What do you do?
I’m a writer who mostly writes about art for a heap of different publications, although I also write about Pacific people and Pacific issues more broadly with a focus on Pacific people online which was the focus for a book called False Divides I wrote in 2018.
Why do you go to galleries?
As an art writer the challenge of putting words to something beyond language drives my work. I think it’s the ultimate form of advocacy because art can transcend all else and being able to share that experience with readers is so rewarding. I think good art can help you to see things that you might not otherwise, I enjoy the way art can challenge me and keep me thinking for days on end. I guess I visit galleries hoping that’s what I’ll encounter.
If you could own any work of art, what would it be?
John Pule’s The Pulenoa Triptych
What is the most enigmatic work of art in your collection?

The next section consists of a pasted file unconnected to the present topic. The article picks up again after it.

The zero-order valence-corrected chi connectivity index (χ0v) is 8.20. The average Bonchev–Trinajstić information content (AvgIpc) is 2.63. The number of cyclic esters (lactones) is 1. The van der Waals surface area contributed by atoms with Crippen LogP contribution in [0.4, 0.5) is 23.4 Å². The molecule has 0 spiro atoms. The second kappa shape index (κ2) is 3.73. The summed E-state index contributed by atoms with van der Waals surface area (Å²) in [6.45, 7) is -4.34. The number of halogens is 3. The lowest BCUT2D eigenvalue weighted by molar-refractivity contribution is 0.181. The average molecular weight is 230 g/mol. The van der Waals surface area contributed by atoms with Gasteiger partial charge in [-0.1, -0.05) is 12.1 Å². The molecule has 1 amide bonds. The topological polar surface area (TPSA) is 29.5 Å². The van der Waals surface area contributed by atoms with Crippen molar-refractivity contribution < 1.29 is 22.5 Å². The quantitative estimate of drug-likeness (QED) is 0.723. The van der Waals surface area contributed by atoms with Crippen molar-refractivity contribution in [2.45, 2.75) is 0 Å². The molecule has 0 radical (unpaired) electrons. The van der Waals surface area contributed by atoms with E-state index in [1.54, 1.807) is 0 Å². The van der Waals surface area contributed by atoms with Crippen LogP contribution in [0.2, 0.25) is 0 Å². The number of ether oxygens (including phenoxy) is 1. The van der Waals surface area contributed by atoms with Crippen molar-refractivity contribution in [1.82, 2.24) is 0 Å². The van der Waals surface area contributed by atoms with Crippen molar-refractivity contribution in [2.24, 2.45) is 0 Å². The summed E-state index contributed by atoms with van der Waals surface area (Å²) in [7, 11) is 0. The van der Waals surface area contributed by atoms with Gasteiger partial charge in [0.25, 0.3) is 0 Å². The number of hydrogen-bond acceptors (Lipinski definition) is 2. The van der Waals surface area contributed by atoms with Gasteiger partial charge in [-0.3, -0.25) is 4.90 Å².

I have an early painting by Christina Pataialii which was part of a trade of writing for a painting. It’s the first tiger she ever painted and is probably one of her more figurative works. The thing I’ve always loved about Pataialii’s work is how it references everything and nothing at the same time. She avoids easy confinement but the image also feel so familiar. I spend a lot of time looking at that work.
I don’t really think of it as collecting, I don’t think about value or investment or those kinds of things that come to mind when you hear the word ‘collect’. But I think the best way to support contemporary art is to buy it, so I do what I can when I can. The art I own is almost exclusively all Pacific art, and through it I can chart the times that my life brushed up with others and when acquaintances became friend. By creating little art moments in my home I can start to plot an art history of kinds and being surrounded by that is really special.